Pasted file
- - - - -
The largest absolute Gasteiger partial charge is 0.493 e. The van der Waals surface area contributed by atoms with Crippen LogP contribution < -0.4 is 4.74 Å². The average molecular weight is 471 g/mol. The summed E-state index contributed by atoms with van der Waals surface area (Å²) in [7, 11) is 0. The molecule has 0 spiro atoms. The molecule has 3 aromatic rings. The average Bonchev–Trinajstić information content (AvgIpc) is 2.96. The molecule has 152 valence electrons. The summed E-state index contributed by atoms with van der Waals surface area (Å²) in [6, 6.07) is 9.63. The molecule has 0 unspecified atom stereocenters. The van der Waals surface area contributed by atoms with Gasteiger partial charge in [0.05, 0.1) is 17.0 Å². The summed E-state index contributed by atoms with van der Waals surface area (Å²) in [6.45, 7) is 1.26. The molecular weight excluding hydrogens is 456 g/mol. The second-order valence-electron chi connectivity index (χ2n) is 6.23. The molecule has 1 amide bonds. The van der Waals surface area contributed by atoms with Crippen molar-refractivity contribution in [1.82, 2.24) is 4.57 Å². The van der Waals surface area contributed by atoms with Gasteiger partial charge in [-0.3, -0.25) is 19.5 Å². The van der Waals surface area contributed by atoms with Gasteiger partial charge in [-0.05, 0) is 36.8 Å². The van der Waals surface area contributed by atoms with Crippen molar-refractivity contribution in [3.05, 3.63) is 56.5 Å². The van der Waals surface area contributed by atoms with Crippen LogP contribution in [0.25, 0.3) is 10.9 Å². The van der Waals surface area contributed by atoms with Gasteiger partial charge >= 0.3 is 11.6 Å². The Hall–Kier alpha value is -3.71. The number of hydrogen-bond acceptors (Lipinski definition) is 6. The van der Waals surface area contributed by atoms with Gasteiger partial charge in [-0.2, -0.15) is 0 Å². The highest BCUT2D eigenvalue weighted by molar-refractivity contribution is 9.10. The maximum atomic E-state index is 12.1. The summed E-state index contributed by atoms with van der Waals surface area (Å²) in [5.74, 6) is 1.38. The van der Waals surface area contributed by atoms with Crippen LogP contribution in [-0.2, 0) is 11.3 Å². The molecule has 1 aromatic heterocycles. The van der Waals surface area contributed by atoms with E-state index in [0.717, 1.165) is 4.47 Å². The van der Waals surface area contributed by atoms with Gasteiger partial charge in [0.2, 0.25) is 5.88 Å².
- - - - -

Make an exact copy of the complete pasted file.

The largest absolute Gasteiger partial charge is 0.493 e. The van der Waals surface area contributed by atoms with Crippen LogP contribution < -0.4 is 4.74 Å². The average molecular weight is 471 g/mol. The summed E-state index contributed by atoms with van der Waals surface area (Å²) in [7, 11) is 0. The molecule has 0 spiro atoms. The molecule has 3 aromatic rings. The average Bonchev–Trinajstić information content (AvgIpc) is 2.96. The molecule has 152 valence electrons. The summed E-state index contributed by atoms with van der Waals surface area (Å²) in [6, 6.07) is 9.63. The molecule has 0 unspecified atom stereocenters. The van der Waals surface area contributed by atoms with Gasteiger partial charge in [0.05, 0.1) is 17.0 Å². The summed E-state index contributed by atoms with van der Waals surface area (Å²) in [6.45, 7) is 1.26. The molecular weight excluding hydrogens is 456 g/mol. The second-order valence-electron chi connectivity index (χ2n) is 6.23. The molecule has 1 amide bonds. The van der Waals surface area contributed by atoms with Crippen molar-refractivity contribution in [1.82, 2.24) is 4.57 Å². The van der Waals surface area contributed by atoms with Gasteiger partial charge in [-0.3, -0.25) is 19.5 Å². The van der Waals surface area contributed by atoms with Gasteiger partial charge in [-0.05, 0) is 36.8 Å². The van der Waals surface area contributed by atoms with Crippen molar-refractivity contribution in [3.05, 3.63) is 56.5 Å². The van der Waals surface area contributed by atoms with Crippen LogP contribution in [0.25, 0.3) is 10.9 Å². The van der Waals surface area contributed by atoms with Gasteiger partial charge >= 0.3 is 11.6 Å². The Hall–Kier alpha value is -3.71. The number of hydrogen-bond acceptors (Lipinski definition) is 6. The van der Waals surface area contributed by atoms with Gasteiger partial charge in [-0.2, -0.15) is 0 Å². The highest BCUT2D eigenvalue weighted by molar-refractivity contribution is 9.10. The maximum atomic E-state index is 12.1. The summed E-state index contributed by atoms with van der Waals surface area (Å²) in [5.74, 6) is 1.38. The van der Waals surface area contributed by atoms with Crippen LogP contribution in [-0.2, 0) is 11.3 Å². The molecule has 1 aromatic heterocycles. The van der Waals surface area contributed by atoms with E-state index in [0.717, 1.165) is 4.47 Å². The van der Waals surface area contributed by atoms with Gasteiger partial charge in [0.2, 0.25) is 5.88 Å².